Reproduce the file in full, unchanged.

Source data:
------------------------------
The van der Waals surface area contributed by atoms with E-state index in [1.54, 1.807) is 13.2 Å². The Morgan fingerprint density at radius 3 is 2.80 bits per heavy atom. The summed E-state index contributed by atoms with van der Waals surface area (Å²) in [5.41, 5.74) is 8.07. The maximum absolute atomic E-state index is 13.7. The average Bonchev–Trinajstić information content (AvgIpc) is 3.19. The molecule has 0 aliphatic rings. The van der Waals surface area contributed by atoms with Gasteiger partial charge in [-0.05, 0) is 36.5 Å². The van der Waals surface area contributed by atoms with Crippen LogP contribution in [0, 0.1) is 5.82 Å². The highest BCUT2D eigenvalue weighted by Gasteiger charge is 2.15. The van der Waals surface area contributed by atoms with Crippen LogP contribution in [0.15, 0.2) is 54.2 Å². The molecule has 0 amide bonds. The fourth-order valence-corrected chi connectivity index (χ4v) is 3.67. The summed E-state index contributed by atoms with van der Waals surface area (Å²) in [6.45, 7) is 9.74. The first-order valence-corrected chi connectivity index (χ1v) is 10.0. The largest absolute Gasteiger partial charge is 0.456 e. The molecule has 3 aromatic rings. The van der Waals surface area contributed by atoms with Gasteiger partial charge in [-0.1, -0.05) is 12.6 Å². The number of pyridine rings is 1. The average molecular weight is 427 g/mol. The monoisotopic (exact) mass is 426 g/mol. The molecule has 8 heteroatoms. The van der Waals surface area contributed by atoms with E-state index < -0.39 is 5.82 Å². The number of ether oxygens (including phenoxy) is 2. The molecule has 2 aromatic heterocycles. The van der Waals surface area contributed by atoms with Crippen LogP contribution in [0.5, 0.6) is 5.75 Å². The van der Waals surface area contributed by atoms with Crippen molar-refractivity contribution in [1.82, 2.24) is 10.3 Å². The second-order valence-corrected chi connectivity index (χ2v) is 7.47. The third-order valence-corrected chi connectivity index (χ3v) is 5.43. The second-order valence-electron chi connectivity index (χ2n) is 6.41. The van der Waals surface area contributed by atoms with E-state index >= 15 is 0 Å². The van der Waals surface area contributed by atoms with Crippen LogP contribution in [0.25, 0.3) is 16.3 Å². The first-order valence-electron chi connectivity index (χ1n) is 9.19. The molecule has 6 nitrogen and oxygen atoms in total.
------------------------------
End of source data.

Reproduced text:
The van der Waals surface area contributed by atoms with E-state index in [1.54, 1.807) is 13.2 Å². The Morgan fingerprint density at radius 3 is 2.80 bits per heavy atom. The summed E-state index contributed by atoms with van der Waals surface area (Å²) in [5.41, 5.74) is 8.07. The maximum absolute atomic E-state index is 13.7. The average Bonchev–Trinajstić information content (AvgIpc) is 3.19. The molecule has 0 aliphatic rings. The van der Waals surface area contributed by atoms with Gasteiger partial charge in [-0.05, 0) is 36.5 Å². The van der Waals surface area contributed by atoms with Crippen LogP contribution in [0, 0.1) is 5.82 Å². The highest BCUT2D eigenvalue weighted by Gasteiger charge is 2.15. The van der Waals surface area contributed by atoms with Crippen LogP contribution in [0.15, 0.2) is 54.2 Å². The molecule has 0 amide bonds. The fourth-order valence-corrected chi connectivity index (χ4v) is 3.67. The summed E-state index contributed by atoms with van der Waals surface area (Å²) in [6.45, 7) is 9.74. The first-order valence-corrected chi connectivity index (χ1v) is 10.0. The largest absolute Gasteiger partial charge is 0.456 e. The molecule has 3 aromatic rings. The van der Waals surface area contributed by atoms with Gasteiger partial charge in [-0.1, -0.05) is 12.6 Å². The number of pyridine rings is 1. The average molecular weight is 427 g/mol. The monoisotopic (exact) mass is 426 g/mol. The molecule has 8 heteroatoms. The van der Waals surface area contributed by atoms with E-state index < -0.39 is 5.82 Å². The number of ether oxygens (including phenoxy) is 2. The molecule has 2 aromatic heterocycles. The van der Waals surface area contributed by atoms with Crippen LogP contribution in [0.5, 0.6) is 5.75 Å². The van der Waals surface area contributed by atoms with Crippen molar-refractivity contribution in [1.82, 2.24) is 10.3 Å². The second-order valence-corrected chi connectivity index (χ2v) is 7.47. The third-order valence-corrected chi connectivity index (χ3v) is 5.43. The second-order valence-electron chi connectivity index (χ2n) is 6.41. The van der Waals surface area contributed by atoms with E-state index >= 15 is 0 Å². The van der Waals surface area contributed by atoms with Crippen LogP contribution in [0.25, 0.3) is 16.3 Å². The first-order valence-electron chi connectivity index (χ1n) is 9.19. The molecule has 6 nitrogen and oxygen atoms in total.